Activists still want minimum wage increase despite "get a job" gaffe
Last week at a Fourth of July event in Treasure Island, member of Congress Bill Young told a constituent to â€œget a jobâ€. The comment from the longtime Republican politician was in response to a question about raising the minimum wage and sparked national outcry from those who thought it was offensive. A YouTube video of the comment has more than 34,000 hits so far.
â€œHi, Iâ€™m Pepe. How are you?
"Happy Fourth of July."
"Jesse Jackson Jr. is passing a bill around to increase the minimum wage to ten bucks an hour, do you support that?"
"Ten bucks an hour to give us a living wage?" "How about getting a job?"
"I do have one. I make $8.50 an hour".
"Why do you want that benefit? Get a job.
â€œI have a job, but itâ€™s not enough to get by on."
Pepe Kovanis, the constituent in the video, recently started his own business growing organic vegetables. At a press conference today in St. Pete about the issue, Kovanis said the current minimum - $7.67 per hour â€“ isnâ€™t a living wage.
â€œI really do think ten dollars an hour is fair, itâ€™s a livable wage. I think anything short of that would be difficult. People would struggle to still get by. I mean, of course Iâ€™d welcome it but I really think we need ten dollars an hour.â€
Because he is self-employed, a change to the minimum wage would not directly affect him. But Kovanis thinks the $8.50 an hour he makes in profits would go up because people would have more spending power. He also doesnâ€™t agree with the argument that raising the minimum wage would cost taxpayers more money.
â€œYou would reduce the amount of public assistance thatâ€™s going out to the people because now theyâ€™re earning it. They would then be paying more income tax on the money they bring in.â€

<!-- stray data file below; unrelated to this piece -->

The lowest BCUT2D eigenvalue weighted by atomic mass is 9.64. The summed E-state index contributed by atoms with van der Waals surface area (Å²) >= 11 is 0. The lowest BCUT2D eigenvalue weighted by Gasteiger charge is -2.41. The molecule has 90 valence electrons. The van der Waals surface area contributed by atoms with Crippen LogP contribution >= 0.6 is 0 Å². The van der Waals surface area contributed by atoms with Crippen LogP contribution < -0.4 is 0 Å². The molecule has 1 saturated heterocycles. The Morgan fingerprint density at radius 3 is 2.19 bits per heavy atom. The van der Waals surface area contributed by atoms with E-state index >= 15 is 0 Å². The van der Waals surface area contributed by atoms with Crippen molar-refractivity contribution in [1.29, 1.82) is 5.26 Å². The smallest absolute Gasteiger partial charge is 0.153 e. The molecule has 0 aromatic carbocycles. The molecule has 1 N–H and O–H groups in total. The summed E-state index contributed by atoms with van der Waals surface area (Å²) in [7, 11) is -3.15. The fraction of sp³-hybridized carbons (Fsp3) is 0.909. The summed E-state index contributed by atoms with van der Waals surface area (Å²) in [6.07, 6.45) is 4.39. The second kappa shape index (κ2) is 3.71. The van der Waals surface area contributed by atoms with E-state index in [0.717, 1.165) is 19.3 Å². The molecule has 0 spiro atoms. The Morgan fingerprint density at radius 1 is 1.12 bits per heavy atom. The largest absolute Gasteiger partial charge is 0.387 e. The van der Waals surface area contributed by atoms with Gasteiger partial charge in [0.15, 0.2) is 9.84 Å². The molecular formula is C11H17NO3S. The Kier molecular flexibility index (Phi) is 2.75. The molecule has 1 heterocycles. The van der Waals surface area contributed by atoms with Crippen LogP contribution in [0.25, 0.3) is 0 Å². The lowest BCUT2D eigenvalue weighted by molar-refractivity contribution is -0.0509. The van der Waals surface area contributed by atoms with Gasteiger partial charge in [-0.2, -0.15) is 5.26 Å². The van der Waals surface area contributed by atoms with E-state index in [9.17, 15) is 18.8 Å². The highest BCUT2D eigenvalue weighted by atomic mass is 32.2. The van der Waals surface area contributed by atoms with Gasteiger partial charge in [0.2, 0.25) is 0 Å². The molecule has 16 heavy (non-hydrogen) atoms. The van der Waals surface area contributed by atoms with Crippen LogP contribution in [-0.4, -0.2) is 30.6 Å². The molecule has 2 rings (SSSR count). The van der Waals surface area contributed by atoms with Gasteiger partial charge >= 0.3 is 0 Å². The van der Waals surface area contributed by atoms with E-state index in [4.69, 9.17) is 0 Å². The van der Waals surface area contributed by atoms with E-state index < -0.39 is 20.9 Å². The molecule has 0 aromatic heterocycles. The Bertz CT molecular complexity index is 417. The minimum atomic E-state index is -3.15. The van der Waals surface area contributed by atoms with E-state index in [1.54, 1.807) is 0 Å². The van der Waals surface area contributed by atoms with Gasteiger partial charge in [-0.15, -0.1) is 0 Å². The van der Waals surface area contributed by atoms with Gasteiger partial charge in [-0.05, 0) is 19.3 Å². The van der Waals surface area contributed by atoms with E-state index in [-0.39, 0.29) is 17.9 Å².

Kovanis wasnâ€™t the only one unhappy with Youngâ€™s behavior last week. Progressive activist Bill Hurley who is active with groups like the Florida Consumer Action Network and sometimes the Occupy Movement, asked Young why more isnâ€™t being done to help low-income veterans. Young didnâ€™t respond and instead, walked away from Hurley who is a veteran.
â€œI kind of got mad at because heâ€™s my representative and he shouldnâ€™t be walking away no matter if the questions are hard. If you ask me a hard question Iâ€™m going to sit here and try to answer it as honestly as I can. I expect the same from somebody I voted for which Iâ€™ll never do again.â€
Both Hurley and Kovanis said theyâ€™re frustrated and want an apology and a commitment from Young that he will meet with them. As of today, they havenâ€™t gotten either. Itâ€™s raised concerns that after more than 50 years in politics, heâ€™s out of touch with voters. One of Youngâ€™s opponents in next monthâ€™s Republican primary, Darren Ayres, offered his would-be constituents the meeting they want. A member of his campaign staff, Karena Morrison, said Ayres isnâ€™t focused on raising the minimum wage, but Young handled the disagreement in policy inappropriately.
â€œDarren is basically is concerned about everyone getting jobs and basically what he said was, people without a job â€“ you canâ€™t really get more minimum than that. He wants to work for a healthy economy. But sitting down and reaching out to Pepe and having a conversation and explaining that to him he felt was imperative to be a true representative of the people.â€
Peggy Goodale, another constituent at the press conference, said she was still shocked at the way he handled the questions. She said it hasnâ€™t done his campaign any favors, but anticipates the member of Congress bouncing back from it.
â€œHeâ€™s clever and heâ€™s able to turn things. He can vote certain ways but he comes out as being for things. I think his staff at his office are just wonderful people and really keep people from being more angry. If he didnâ€™t have such good staff handling people, there would be more anger I think.â€
The Florida Consumer Action Network has been compiling signatures urging Young to apologize for his â€œget a jobâ€ comment. They plan to deliver the petitions to his district office in Seminole on July 24. According to a spokesperson for the group, that day is significant because itâ€™s the third anniversary of the last time minimum wage was increased.
WMNF tried to reach Young for comment, but he did not respond by air time.
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